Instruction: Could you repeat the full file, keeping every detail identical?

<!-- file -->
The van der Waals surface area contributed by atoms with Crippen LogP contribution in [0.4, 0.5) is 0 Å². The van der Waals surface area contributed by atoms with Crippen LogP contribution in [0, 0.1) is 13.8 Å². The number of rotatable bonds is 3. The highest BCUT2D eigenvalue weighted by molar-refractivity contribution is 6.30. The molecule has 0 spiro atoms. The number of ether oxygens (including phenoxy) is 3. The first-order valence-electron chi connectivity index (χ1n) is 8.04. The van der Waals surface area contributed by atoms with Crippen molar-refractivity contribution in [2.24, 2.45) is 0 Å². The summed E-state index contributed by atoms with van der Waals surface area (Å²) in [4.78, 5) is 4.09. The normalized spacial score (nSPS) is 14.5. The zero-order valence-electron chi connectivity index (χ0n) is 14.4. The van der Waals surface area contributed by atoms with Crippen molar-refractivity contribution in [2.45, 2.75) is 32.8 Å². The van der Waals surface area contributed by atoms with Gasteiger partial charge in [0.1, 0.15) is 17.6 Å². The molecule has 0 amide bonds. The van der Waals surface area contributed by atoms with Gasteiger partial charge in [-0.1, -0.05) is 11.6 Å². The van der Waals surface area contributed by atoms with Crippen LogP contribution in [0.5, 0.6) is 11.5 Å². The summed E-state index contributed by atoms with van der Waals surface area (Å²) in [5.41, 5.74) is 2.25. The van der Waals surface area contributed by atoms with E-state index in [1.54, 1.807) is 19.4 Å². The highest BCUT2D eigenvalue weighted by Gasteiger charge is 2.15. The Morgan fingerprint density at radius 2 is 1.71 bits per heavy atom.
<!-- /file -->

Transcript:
The van der Waals surface area contributed by atoms with Crippen LogP contribution in [0.4, 0.5) is 0 Å². The van der Waals surface area contributed by atoms with Crippen LogP contribution in [0, 0.1) is 13.8 Å². The number of rotatable bonds is 3. The highest BCUT2D eigenvalue weighted by molar-refractivity contribution is 6.30. The molecule has 0 spiro atoms. The number of ether oxygens (including phenoxy) is 3. The first-order valence-electron chi connectivity index (χ1n) is 8.04. The van der Waals surface area contributed by atoms with Crippen molar-refractivity contribution in [2.24, 2.45) is 0 Å². The summed E-state index contributed by atoms with van der Waals surface area (Å²) in [4.78, 5) is 4.09. The normalized spacial score (nSPS) is 14.5. The zero-order valence-electron chi connectivity index (χ0n) is 14.4. The van der Waals surface area contributed by atoms with Crippen molar-refractivity contribution in [2.45, 2.75) is 32.8 Å². The van der Waals surface area contributed by atoms with Gasteiger partial charge in [0.1, 0.15) is 17.6 Å². The molecule has 0 amide bonds. The van der Waals surface area contributed by atoms with Gasteiger partial charge in [-0.1, -0.05) is 11.6 Å². The van der Waals surface area contributed by atoms with Crippen LogP contribution in [0.5, 0.6) is 11.5 Å². The summed E-state index contributed by atoms with van der Waals surface area (Å²) in [5.41, 5.74) is 2.25. The van der Waals surface area contributed by atoms with E-state index in [1.54, 1.807) is 19.4 Å². The highest BCUT2D eigenvalue weighted by Gasteiger charge is 2.15. The Morgan fingerprint density at radius 2 is 1.71 bits per heavy atom.